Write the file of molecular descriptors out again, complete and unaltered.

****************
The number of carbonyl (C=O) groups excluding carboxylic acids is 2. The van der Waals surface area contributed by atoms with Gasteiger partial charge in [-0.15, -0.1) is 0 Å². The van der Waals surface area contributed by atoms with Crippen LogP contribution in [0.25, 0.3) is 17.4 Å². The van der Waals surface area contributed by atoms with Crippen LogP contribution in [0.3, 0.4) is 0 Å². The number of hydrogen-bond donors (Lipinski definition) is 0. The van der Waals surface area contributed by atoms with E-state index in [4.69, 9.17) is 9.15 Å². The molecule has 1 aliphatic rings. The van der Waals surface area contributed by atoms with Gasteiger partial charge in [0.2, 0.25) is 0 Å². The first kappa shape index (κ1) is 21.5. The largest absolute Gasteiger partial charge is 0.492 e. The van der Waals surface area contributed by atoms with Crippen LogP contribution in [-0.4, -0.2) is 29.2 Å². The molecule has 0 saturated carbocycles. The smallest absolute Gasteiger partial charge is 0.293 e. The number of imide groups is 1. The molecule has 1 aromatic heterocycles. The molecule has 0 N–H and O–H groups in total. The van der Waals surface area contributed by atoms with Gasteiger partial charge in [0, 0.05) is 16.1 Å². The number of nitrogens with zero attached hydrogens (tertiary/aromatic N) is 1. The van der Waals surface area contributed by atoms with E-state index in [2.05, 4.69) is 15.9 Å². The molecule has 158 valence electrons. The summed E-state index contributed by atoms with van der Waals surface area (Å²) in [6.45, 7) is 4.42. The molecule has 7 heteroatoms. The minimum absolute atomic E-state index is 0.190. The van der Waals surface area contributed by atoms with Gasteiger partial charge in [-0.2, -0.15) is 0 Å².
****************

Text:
The number of carbonyl (C=O) groups excluding carboxylic acids is 2. The van der Waals surface area contributed by atoms with Gasteiger partial charge in [-0.15, -0.1) is 0 Å². The van der Waals surface area contributed by atoms with Crippen LogP contribution in [0.25, 0.3) is 17.4 Å². The van der Waals surface area contributed by atoms with Crippen LogP contribution in [0.3, 0.4) is 0 Å². The number of hydrogen-bond donors (Lipinski definition) is 0. The van der Waals surface area contributed by atoms with E-state index in [4.69, 9.17) is 9.15 Å². The molecule has 1 aliphatic rings. The van der Waals surface area contributed by atoms with Gasteiger partial charge in [0.2, 0.25) is 0 Å². The first kappa shape index (κ1) is 21.5. The largest absolute Gasteiger partial charge is 0.492 e. The van der Waals surface area contributed by atoms with Crippen LogP contribution in [-0.4, -0.2) is 29.2 Å². The molecule has 0 saturated carbocycles. The smallest absolute Gasteiger partial charge is 0.293 e. The number of imide groups is 1. The molecule has 1 aromatic heterocycles. The molecule has 0 N–H and O–H groups in total. The van der Waals surface area contributed by atoms with Gasteiger partial charge in [0, 0.05) is 16.1 Å². The number of nitrogens with zero attached hydrogens (tertiary/aromatic N) is 1. The van der Waals surface area contributed by atoms with E-state index in [2.05, 4.69) is 15.9 Å². The molecule has 158 valence electrons. The summed E-state index contributed by atoms with van der Waals surface area (Å²) in [6.45, 7) is 4.42. The molecule has 7 heteroatoms. The minimum absolute atomic E-state index is 0.190. The van der Waals surface area contributed by atoms with Gasteiger partial charge in [-0.2, -0.15) is 0 Å².